KOTA KINABALU: The ban on barter trade between Sabah and its neighbours - the southern Philippines and Indonesia - which was instituted due to a spate of cross-border kidnappings, is set to be lifted on Jan 1 next year.
Chief Minister Datuk Seri Mohd Shafie Apdal said the State Security Council decided on lifting the ban, put in place in April 2016, to encourage economic activities within the eastern Sabah region.
He said that strict Standard Operating Procedures (SOP) and guidelines would be put in place to ensure that the barter trade is not abused and is geared towards business.
He said the key trading points for barter trade would be at northern Kudat, east coast Sandakan, Tawau and Lahad Datu.
"It is to help our local entrepreneurs and encourage the business growth for all,” he told reporters after chairing the state security council meeting on Tuesday (Oct 9).
Shafie said that among the guidelines was to stop the trading of subsidised goods like gas cylinders from Sabah.
Following a spate of cross-border kidnappings in 2016, the then state government ordered a ban barter trade that, at that time, was blamed as among the cause of the kidnappings.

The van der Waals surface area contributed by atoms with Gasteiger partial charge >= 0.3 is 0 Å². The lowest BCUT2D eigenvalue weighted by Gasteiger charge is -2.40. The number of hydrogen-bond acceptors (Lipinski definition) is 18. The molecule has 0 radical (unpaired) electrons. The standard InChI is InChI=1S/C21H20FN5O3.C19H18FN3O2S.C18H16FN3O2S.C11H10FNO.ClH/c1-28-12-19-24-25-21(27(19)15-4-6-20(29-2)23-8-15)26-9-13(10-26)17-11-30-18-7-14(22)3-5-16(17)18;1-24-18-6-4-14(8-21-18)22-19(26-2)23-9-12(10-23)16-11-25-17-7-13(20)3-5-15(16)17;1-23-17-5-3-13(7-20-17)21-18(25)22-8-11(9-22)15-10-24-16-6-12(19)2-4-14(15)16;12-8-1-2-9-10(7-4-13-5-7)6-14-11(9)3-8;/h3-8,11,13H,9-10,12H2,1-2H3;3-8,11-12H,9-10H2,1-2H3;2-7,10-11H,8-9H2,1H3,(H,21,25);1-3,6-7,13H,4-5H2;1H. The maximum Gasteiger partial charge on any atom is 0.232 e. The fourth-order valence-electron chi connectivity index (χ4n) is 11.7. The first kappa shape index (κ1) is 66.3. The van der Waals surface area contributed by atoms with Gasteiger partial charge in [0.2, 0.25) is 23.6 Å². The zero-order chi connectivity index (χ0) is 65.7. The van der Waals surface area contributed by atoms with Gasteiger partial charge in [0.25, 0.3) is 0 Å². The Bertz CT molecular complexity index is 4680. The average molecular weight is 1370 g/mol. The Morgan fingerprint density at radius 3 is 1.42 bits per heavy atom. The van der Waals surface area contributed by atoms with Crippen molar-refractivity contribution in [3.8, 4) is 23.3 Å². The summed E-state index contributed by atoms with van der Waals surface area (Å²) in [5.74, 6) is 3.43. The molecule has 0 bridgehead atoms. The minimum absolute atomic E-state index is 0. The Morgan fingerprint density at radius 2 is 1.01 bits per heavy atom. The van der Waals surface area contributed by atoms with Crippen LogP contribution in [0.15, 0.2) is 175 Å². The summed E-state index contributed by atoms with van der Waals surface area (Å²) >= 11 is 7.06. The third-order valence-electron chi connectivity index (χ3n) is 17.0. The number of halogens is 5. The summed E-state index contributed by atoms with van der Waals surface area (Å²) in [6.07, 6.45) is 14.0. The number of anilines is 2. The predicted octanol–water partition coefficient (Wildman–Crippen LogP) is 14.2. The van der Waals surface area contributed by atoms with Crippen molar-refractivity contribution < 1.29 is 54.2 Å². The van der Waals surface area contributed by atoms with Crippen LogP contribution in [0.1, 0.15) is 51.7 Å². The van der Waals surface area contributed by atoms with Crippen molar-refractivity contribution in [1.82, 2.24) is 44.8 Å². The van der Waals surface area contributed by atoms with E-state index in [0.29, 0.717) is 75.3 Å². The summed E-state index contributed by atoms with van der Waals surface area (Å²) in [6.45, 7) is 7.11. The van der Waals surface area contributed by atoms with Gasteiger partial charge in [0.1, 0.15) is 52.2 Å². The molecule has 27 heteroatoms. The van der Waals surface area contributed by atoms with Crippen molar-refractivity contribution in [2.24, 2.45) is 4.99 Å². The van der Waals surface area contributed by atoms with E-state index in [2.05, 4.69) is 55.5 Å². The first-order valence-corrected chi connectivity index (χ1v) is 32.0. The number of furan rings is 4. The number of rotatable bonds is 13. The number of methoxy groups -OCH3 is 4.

“Barter traders were not the cause of kidnappings. It was a claim that led to the ban on barter trade,” Shafie said, adding that businessmen were involved in the trade.
Barter trade has become an integral part of trading activity in the Brunei-Indonesia-Malaysia –Philippines’s East Asean Growth Area (BIMP-EAGA).
A Universiti Malaysia Sabah survey in 2017 found that the trade benefited communities living along the borders between Sabah, southern Philippines and Indonesia’s Kalimantan.
Shafie also said that security in the east coast of Sabah remains at a high level for any cross-border threats.